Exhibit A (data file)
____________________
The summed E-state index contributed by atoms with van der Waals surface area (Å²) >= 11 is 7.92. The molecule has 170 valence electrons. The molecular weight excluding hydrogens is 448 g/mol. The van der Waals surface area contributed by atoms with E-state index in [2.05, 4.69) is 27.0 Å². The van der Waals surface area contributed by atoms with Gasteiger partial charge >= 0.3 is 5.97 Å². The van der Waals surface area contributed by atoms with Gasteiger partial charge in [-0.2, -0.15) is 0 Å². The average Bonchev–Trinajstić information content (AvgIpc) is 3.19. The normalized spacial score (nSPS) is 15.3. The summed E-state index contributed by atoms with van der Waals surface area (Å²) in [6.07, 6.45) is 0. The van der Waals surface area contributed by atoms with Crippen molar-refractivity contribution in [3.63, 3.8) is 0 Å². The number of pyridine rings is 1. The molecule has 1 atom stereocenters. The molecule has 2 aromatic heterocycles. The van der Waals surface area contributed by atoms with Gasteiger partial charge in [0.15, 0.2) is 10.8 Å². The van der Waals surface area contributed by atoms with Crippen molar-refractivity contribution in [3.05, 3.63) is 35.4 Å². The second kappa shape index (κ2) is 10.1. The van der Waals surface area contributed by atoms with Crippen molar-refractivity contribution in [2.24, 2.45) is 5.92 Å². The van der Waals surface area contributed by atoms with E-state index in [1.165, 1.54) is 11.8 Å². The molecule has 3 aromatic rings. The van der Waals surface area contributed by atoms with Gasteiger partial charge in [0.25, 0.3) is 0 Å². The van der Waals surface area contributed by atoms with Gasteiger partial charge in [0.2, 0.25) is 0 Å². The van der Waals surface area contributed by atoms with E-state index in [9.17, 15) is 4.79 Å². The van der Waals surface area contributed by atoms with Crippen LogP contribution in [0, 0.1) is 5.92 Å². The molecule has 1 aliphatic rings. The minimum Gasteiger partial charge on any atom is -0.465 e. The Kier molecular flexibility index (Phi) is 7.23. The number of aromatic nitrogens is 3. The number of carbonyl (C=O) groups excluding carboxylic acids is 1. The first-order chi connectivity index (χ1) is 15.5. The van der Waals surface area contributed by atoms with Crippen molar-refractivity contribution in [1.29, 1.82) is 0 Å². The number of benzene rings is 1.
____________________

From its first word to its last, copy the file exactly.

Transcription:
The summed E-state index contributed by atoms with van der Waals surface area (Å²) >= 11 is 7.92. The molecule has 170 valence electrons. The molecular weight excluding hydrogens is 448 g/mol. The van der Waals surface area contributed by atoms with E-state index in [2.05, 4.69) is 27.0 Å². The van der Waals surface area contributed by atoms with Gasteiger partial charge >= 0.3 is 5.97 Å². The van der Waals surface area contributed by atoms with Gasteiger partial charge in [-0.2, -0.15) is 0 Å². The average Bonchev–Trinajstić information content (AvgIpc) is 3.19. The normalized spacial score (nSPS) is 15.3. The summed E-state index contributed by atoms with van der Waals surface area (Å²) in [6.07, 6.45) is 0. The van der Waals surface area contributed by atoms with Crippen molar-refractivity contribution in [3.63, 3.8) is 0 Å². The number of pyridine rings is 1. The molecule has 1 atom stereocenters. The molecule has 2 aromatic heterocycles. The van der Waals surface area contributed by atoms with Gasteiger partial charge in [0.15, 0.2) is 10.8 Å². The van der Waals surface area contributed by atoms with Crippen molar-refractivity contribution in [3.05, 3.63) is 35.4 Å². The second kappa shape index (κ2) is 10.1. The van der Waals surface area contributed by atoms with Crippen molar-refractivity contribution in [2.24, 2.45) is 5.92 Å². The van der Waals surface area contributed by atoms with E-state index in [1.165, 1.54) is 11.8 Å². The molecule has 3 aromatic rings. The van der Waals surface area contributed by atoms with Gasteiger partial charge in [0.25, 0.3) is 0 Å². The van der Waals surface area contributed by atoms with Gasteiger partial charge in [0.2, 0.25) is 0 Å². The van der Waals surface area contributed by atoms with E-state index in [9.17, 15) is 4.79 Å². The van der Waals surface area contributed by atoms with Crippen LogP contribution in [0, 0.1) is 5.92 Å². The molecule has 1 aliphatic rings. The minimum Gasteiger partial charge on any atom is -0.465 e. The Kier molecular flexibility index (Phi) is 7.23. The number of aromatic nitrogens is 3. The number of carbonyl (C=O) groups excluding carboxylic acids is 1. The first-order chi connectivity index (χ1) is 15.5. The van der Waals surface area contributed by atoms with Crippen molar-refractivity contribution in [1.29, 1.82) is 0 Å². The number of benzene rings is 1.